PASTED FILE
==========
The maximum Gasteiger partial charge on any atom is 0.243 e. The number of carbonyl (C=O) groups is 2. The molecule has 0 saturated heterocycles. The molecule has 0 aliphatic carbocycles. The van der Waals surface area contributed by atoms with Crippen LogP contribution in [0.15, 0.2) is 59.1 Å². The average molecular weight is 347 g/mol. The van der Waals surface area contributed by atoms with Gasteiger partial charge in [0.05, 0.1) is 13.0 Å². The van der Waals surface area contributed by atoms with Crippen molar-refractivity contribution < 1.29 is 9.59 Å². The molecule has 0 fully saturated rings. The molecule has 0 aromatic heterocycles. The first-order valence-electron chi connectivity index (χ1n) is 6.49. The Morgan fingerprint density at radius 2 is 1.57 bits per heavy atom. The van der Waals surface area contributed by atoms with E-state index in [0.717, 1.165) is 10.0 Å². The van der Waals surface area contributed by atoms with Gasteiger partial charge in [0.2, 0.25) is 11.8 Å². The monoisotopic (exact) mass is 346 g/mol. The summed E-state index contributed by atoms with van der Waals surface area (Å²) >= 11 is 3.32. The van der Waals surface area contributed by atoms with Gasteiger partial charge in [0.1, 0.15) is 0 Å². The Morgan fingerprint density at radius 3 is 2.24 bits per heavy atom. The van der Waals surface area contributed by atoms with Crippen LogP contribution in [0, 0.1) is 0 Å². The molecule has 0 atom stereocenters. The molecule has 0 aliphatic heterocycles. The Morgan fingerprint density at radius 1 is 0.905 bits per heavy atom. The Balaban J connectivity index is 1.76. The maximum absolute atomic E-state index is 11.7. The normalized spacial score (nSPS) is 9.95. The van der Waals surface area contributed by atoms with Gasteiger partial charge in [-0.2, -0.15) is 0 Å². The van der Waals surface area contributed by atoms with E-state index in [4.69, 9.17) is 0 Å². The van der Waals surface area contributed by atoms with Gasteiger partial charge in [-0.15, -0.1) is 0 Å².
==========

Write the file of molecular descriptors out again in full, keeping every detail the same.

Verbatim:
The maximum Gasteiger partial charge on any atom is 0.243 e. The number of carbonyl (C=O) groups is 2. The molecule has 0 saturated heterocycles. The molecule has 0 aliphatic carbocycles. The van der Waals surface area contributed by atoms with Crippen LogP contribution in [0.15, 0.2) is 59.1 Å². The average molecular weight is 347 g/mol. The van der Waals surface area contributed by atoms with Gasteiger partial charge in [0.05, 0.1) is 13.0 Å². The van der Waals surface area contributed by atoms with Crippen molar-refractivity contribution < 1.29 is 9.59 Å². The molecule has 0 fully saturated rings. The molecule has 0 aromatic heterocycles. The first-order valence-electron chi connectivity index (χ1n) is 6.49. The Morgan fingerprint density at radius 2 is 1.57 bits per heavy atom. The van der Waals surface area contributed by atoms with E-state index in [0.717, 1.165) is 10.0 Å². The van der Waals surface area contributed by atoms with Gasteiger partial charge in [0.2, 0.25) is 11.8 Å². The monoisotopic (exact) mass is 346 g/mol. The summed E-state index contributed by atoms with van der Waals surface area (Å²) >= 11 is 3.32. The van der Waals surface area contributed by atoms with Gasteiger partial charge in [0.1, 0.15) is 0 Å². The Morgan fingerprint density at radius 3 is 2.24 bits per heavy atom. The van der Waals surface area contributed by atoms with Crippen LogP contribution in [0, 0.1) is 0 Å². The molecule has 0 atom stereocenters. The molecule has 0 aliphatic heterocycles. The Morgan fingerprint density at radius 1 is 0.905 bits per heavy atom. The Balaban J connectivity index is 1.76. The maximum absolute atomic E-state index is 11.7. The normalized spacial score (nSPS) is 9.95. The van der Waals surface area contributed by atoms with Gasteiger partial charge in [-0.2, -0.15) is 0 Å². The van der Waals surface area contributed by atoms with E-state index in [4.69, 9.17) is 0 Å². The van der Waals surface area contributed by atoms with Gasteiger partial charge in [-0.15, -0.1) is 0 Å².